Karen Murchie


Chair of the Larkin Award – since 2010


Occupation: Assistant Professor, Department of Biology, College of The Bahamas, Freeport, Grand Bahama, The Bahamas

Expertise: My research interests are focused around the biology and ecophysiology of marine and freshwater fishes at both the basic and applied level. In particular I’m interested in energy dynamics at various ecological levels, the spatial ecology of individuals, and stress physiology in response to human activities and environmental changes. My aim is to undertake a research and conservation approach that embraces the complexity of our environment and the human dimension to further understand fisheries.

Credentials and Affiliations: Ph.D. in Biology, Carleton University, 2010; M.Sc. in Biology, University of Waterloo, 2002; B.Sc. in Biology (Honours), University of Waterloo, 1999; American Fisheries Society; Bahamas National Trust

Hobby/Pastime: Stand-up-paddleboarding, snorkelling, photography



Q: Why did you enter the field of fisheries and aquatic science?

KM: I have always loved the outdoors but in the 3rd year of my undergraduate education at University of Waterloo, I took a field course in Discovery Bay, Jamaica that changed my life. I was snorkelling and had a fairy basslet befriend me and it swam everywhere I went. From that point on I decided I was going to study fish and I haven’t looked back. Fish are amazing creatures and I love studying and enjoying their behaviour.


Q: What motivated you to pursue a career in academia?

KM: I love being able to share my passion for learning with my students and also still be able to actively participate in research. I have some creative freedoms in this position that I really enjoy.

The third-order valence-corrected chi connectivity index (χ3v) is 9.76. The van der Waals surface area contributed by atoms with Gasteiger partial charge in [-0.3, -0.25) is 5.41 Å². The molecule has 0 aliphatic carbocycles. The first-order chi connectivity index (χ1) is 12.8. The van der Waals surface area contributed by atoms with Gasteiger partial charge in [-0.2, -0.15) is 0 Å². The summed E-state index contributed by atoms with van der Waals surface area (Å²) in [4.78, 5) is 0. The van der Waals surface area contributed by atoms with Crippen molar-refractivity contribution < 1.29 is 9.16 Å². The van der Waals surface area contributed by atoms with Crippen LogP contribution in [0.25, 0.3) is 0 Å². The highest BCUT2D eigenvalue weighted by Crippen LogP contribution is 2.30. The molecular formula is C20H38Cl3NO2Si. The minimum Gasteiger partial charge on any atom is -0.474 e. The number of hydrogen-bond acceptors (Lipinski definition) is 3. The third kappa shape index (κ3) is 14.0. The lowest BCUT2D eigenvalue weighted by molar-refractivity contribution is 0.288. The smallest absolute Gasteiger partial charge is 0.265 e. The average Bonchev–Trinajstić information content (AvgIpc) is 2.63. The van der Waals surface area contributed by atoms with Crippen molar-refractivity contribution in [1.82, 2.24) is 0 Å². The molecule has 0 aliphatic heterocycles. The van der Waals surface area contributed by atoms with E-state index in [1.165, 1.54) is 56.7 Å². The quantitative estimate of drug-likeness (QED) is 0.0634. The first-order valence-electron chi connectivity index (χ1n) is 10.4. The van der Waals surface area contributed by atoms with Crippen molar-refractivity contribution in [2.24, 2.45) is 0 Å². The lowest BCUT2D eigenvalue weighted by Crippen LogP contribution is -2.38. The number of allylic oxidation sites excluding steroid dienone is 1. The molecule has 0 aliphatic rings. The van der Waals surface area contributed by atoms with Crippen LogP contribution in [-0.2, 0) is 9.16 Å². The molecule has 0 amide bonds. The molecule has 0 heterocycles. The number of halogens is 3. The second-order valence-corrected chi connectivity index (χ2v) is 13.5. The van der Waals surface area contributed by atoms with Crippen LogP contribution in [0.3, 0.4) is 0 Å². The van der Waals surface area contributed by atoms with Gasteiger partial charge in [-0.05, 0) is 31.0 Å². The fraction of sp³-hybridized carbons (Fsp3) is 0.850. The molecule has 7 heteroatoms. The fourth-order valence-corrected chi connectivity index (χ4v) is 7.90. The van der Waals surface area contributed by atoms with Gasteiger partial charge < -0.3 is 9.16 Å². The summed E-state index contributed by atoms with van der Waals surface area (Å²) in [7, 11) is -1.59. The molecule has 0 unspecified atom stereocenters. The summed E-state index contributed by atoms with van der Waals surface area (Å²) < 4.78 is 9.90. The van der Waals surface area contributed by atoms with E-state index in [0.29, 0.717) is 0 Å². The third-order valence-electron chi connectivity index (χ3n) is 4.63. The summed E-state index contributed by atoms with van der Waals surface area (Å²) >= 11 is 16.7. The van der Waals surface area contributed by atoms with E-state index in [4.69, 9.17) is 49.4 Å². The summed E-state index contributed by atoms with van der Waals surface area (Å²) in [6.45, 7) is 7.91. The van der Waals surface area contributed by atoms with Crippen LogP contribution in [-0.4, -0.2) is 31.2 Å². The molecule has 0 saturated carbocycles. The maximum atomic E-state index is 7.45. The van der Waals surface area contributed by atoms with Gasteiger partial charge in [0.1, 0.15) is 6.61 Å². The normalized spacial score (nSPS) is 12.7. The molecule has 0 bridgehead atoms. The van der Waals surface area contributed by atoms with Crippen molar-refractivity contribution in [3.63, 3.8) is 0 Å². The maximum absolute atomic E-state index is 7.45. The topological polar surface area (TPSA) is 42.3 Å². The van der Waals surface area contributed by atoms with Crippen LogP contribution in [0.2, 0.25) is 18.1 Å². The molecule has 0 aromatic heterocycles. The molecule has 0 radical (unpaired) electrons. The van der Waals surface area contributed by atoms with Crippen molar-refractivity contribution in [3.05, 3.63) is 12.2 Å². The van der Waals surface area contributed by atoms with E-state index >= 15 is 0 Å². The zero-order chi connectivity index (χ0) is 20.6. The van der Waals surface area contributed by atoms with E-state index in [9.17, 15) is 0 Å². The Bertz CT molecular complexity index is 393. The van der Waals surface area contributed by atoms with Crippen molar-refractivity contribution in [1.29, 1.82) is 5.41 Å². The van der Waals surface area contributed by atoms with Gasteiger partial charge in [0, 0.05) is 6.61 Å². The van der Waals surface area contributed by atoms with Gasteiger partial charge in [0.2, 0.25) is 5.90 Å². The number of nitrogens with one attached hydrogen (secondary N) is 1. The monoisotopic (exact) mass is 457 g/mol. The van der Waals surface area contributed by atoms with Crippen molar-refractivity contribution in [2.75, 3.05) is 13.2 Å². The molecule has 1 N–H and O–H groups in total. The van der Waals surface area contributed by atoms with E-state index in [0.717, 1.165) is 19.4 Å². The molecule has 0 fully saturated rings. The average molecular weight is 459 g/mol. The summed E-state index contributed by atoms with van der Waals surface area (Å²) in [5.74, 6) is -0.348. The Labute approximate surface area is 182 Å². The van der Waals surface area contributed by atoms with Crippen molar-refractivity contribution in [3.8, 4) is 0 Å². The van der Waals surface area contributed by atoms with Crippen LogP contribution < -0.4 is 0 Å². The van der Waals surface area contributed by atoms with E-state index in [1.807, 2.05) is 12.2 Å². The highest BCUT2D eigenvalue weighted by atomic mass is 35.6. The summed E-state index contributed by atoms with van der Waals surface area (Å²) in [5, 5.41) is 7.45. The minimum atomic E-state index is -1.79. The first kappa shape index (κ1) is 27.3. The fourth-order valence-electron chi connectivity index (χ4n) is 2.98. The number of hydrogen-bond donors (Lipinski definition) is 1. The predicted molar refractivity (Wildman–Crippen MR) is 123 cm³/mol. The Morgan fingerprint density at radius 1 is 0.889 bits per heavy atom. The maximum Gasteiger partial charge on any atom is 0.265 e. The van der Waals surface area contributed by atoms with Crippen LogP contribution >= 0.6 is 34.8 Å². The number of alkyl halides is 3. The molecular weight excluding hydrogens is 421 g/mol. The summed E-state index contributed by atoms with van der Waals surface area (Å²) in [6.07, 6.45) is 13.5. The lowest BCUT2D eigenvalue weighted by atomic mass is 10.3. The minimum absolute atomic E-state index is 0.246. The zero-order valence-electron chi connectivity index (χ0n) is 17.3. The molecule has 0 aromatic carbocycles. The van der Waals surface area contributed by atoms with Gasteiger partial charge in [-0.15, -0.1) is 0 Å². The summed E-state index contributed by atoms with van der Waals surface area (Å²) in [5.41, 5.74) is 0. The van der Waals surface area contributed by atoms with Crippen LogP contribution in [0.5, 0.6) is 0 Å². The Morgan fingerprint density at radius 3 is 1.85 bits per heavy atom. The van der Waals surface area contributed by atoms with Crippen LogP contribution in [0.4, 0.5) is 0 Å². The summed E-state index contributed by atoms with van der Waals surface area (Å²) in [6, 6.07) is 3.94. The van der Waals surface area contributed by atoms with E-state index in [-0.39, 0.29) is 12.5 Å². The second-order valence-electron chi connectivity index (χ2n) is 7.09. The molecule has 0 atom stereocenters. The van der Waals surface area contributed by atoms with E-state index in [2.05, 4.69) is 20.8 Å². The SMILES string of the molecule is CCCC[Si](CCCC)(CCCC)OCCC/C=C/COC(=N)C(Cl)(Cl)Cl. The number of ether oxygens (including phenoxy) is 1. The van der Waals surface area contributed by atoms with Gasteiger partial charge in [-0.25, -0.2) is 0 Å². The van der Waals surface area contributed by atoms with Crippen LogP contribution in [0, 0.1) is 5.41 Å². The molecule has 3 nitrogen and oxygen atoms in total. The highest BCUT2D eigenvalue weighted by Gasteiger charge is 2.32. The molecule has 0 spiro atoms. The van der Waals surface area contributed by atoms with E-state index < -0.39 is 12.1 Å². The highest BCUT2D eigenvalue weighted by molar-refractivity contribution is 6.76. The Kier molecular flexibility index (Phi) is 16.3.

Q: What brought you to The College of the Bahamas, and how long have you been working there?

KM: My PhD research focused on using bonefish (Albula vulpes) as a model species to understand how animals make a living in the dynamic flats environment. Since my research took place in Eleuthera, The Bahamas, I quickly became attached to the beauty of the environment and the citizens of the country. When a position came up at the College of The Bahamas, I applied and accepted a position in 2011.


Q: What are some of your major focuses/projects currently underway?

KM: I continue to focus on bonefish ecology as this sport fish brings in over $141 million a year to the Bahamian economy. One of my current projects aims to determine spawning locations around Grand Bahama – with the goal of understanding not only the biology of the species, but the potential threats to these critical habitats.


Q: How long have you been a CARS member?

KM: 15 years (I believe – since I’ve been a member of AFS)


Q: What role does CARS play in your work, or how does your work influence your involvement with CARS?

KM: Given that I live and work outside of Canada, being a member of CARS allows me to keep connected with the fisheries issues in the country and also the people working on them.


Q: What brought you be the Chair of the Larkin Award?

KM: I have been lucky enough to win the Larkin Award along with the J Frances Allen Scholarship, and so it is a way for me to give back by serving as a chair for the Larkin and also acting a judge (in the past) for the J Frances Allen award.


Q: What do you see as the most important challenge faced by Canadian (or worldwide) aquatic systems and their fisheries today?

KM: I think one of the biggest challenges is to get the general public to recognize the importance of aquatic systems and their communities. We need to continue to strive to connect with citizens who are not biologists and get them to care about the environment.



Adams, A and K.J. Murchie.  2015.  Recreational fisheries as conservation tools for mangrove habitats.  Pages 43-56 in K.J. Murchie and P.P. Daneshgar (Eds.), Proceedings of the Second International Symposium on Mangroves as Fish Habitat. Mazatlán, Mexico.  American Fisheries Society, Symposium 83, Bethesda, Maryland.


Cooke, S.J., and K.J. Murchie.  2015.  Status of aboriginal, commercial and recreational inland fisheries in North America:  past, present and future.  Fisheries Management and Ecology.  22:1-13.


Murchie, K.J., S.J. Cooke, A.J. Danylchuk, and C.D. Suski.  2011.  Estimates of field activity and metabolic rates of bonefish (Albula vulpes) in coastal marine habitats using acoustic tri-axial accelerometer transmitters and intermittent-flow respirometry.  Journal of Experimental Marine Biology and Ecology 396:147-155.